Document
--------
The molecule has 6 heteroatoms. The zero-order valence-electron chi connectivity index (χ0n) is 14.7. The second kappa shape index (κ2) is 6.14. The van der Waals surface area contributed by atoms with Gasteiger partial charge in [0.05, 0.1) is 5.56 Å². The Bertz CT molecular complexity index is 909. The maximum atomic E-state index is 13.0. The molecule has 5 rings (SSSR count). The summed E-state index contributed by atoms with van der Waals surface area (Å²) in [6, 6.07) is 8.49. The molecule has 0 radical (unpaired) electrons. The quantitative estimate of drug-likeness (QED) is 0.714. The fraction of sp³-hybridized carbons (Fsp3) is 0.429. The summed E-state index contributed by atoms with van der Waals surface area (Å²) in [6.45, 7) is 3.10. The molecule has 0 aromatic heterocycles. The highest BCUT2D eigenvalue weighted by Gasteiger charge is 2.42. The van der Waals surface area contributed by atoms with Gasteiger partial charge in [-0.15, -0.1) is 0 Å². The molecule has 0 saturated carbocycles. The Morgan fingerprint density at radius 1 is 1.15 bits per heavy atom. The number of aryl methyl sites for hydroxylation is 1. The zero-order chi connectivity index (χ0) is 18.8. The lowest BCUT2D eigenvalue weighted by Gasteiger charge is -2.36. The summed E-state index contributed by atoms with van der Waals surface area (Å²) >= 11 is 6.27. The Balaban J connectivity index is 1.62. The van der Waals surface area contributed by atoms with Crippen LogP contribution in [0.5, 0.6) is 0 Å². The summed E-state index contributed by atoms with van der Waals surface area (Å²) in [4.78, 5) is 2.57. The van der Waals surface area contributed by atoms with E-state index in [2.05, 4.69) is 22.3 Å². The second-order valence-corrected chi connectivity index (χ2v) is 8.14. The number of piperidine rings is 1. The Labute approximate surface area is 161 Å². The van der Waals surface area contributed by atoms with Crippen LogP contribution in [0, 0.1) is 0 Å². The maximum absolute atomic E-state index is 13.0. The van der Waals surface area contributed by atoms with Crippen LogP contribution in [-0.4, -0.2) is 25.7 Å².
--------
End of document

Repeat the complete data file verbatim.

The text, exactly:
The molecule has 6 heteroatoms. The zero-order valence-electron chi connectivity index (χ0n) is 14.7. The second kappa shape index (κ2) is 6.14. The van der Waals surface area contributed by atoms with Gasteiger partial charge in [0.05, 0.1) is 5.56 Å². The Bertz CT molecular complexity index is 909. The maximum atomic E-state index is 13.0. The molecule has 5 rings (SSSR count). The summed E-state index contributed by atoms with van der Waals surface area (Å²) in [6, 6.07) is 8.49. The molecule has 0 radical (unpaired) electrons. The quantitative estimate of drug-likeness (QED) is 0.714. The fraction of sp³-hybridized carbons (Fsp3) is 0.429. The summed E-state index contributed by atoms with van der Waals surface area (Å²) in [6.45, 7) is 3.10. The molecule has 0 aromatic heterocycles. The highest BCUT2D eigenvalue weighted by Gasteiger charge is 2.42. The van der Waals surface area contributed by atoms with Gasteiger partial charge in [-0.15, -0.1) is 0 Å². The molecule has 0 saturated carbocycles. The Morgan fingerprint density at radius 1 is 1.15 bits per heavy atom. The number of aryl methyl sites for hydroxylation is 1. The zero-order chi connectivity index (χ0) is 18.8. The lowest BCUT2D eigenvalue weighted by Gasteiger charge is -2.36. The summed E-state index contributed by atoms with van der Waals surface area (Å²) >= 11 is 6.27. The Balaban J connectivity index is 1.62. The van der Waals surface area contributed by atoms with Crippen LogP contribution in [0.5, 0.6) is 0 Å². The summed E-state index contributed by atoms with van der Waals surface area (Å²) in [4.78, 5) is 2.57. The van der Waals surface area contributed by atoms with E-state index in [2.05, 4.69) is 22.3 Å². The second-order valence-corrected chi connectivity index (χ2v) is 8.14. The number of piperidine rings is 1. The Labute approximate surface area is 161 Å². The van der Waals surface area contributed by atoms with Crippen LogP contribution in [0, 0.1) is 0 Å². The maximum absolute atomic E-state index is 13.0. The van der Waals surface area contributed by atoms with Crippen LogP contribution in [-0.4, -0.2) is 25.7 Å².